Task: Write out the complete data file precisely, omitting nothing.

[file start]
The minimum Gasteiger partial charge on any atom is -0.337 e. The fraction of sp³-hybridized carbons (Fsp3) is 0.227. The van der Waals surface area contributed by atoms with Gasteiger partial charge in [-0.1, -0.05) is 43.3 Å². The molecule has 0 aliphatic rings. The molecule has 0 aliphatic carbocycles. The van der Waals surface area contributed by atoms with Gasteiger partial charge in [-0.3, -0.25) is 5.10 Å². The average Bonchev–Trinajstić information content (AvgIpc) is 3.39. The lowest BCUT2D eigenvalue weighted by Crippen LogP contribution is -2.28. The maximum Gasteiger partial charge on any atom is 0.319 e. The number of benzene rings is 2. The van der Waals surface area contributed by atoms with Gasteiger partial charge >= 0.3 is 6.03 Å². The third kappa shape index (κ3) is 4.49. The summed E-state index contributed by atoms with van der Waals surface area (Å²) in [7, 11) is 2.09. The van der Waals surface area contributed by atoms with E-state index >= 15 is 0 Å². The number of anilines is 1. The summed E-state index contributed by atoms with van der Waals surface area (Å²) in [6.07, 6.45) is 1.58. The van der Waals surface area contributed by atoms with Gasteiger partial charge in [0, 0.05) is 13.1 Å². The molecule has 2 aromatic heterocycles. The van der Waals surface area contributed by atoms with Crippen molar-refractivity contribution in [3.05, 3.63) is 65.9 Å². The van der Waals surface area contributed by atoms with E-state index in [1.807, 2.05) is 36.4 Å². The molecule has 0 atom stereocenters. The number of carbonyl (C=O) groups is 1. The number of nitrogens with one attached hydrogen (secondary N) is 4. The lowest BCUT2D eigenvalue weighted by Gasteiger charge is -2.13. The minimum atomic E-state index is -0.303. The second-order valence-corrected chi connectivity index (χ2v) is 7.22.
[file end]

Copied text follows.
The minimum Gasteiger partial charge on any atom is -0.337 e. The fraction of sp³-hybridized carbons (Fsp3) is 0.227. The van der Waals surface area contributed by atoms with Gasteiger partial charge in [-0.1, -0.05) is 43.3 Å². The molecule has 0 aliphatic rings. The molecule has 0 aliphatic carbocycles. The van der Waals surface area contributed by atoms with Gasteiger partial charge in [-0.3, -0.25) is 5.10 Å². The average Bonchev–Trinajstić information content (AvgIpc) is 3.39. The lowest BCUT2D eigenvalue weighted by Crippen LogP contribution is -2.28. The maximum Gasteiger partial charge on any atom is 0.319 e. The number of benzene rings is 2. The van der Waals surface area contributed by atoms with Gasteiger partial charge >= 0.3 is 6.03 Å². The third kappa shape index (κ3) is 4.49. The summed E-state index contributed by atoms with van der Waals surface area (Å²) in [7, 11) is 2.09. The van der Waals surface area contributed by atoms with E-state index >= 15 is 0 Å². The number of anilines is 1. The summed E-state index contributed by atoms with van der Waals surface area (Å²) in [6.07, 6.45) is 1.58. The van der Waals surface area contributed by atoms with Gasteiger partial charge in [0, 0.05) is 13.1 Å². The molecule has 2 aromatic heterocycles. The van der Waals surface area contributed by atoms with Crippen molar-refractivity contribution in [3.05, 3.63) is 65.9 Å². The van der Waals surface area contributed by atoms with E-state index in [1.807, 2.05) is 36.4 Å². The molecule has 0 atom stereocenters. The number of carbonyl (C=O) groups is 1. The number of nitrogens with one attached hydrogen (secondary N) is 4. The lowest BCUT2D eigenvalue weighted by Gasteiger charge is -2.13. The minimum atomic E-state index is -0.303. The second-order valence-corrected chi connectivity index (χ2v) is 7.22.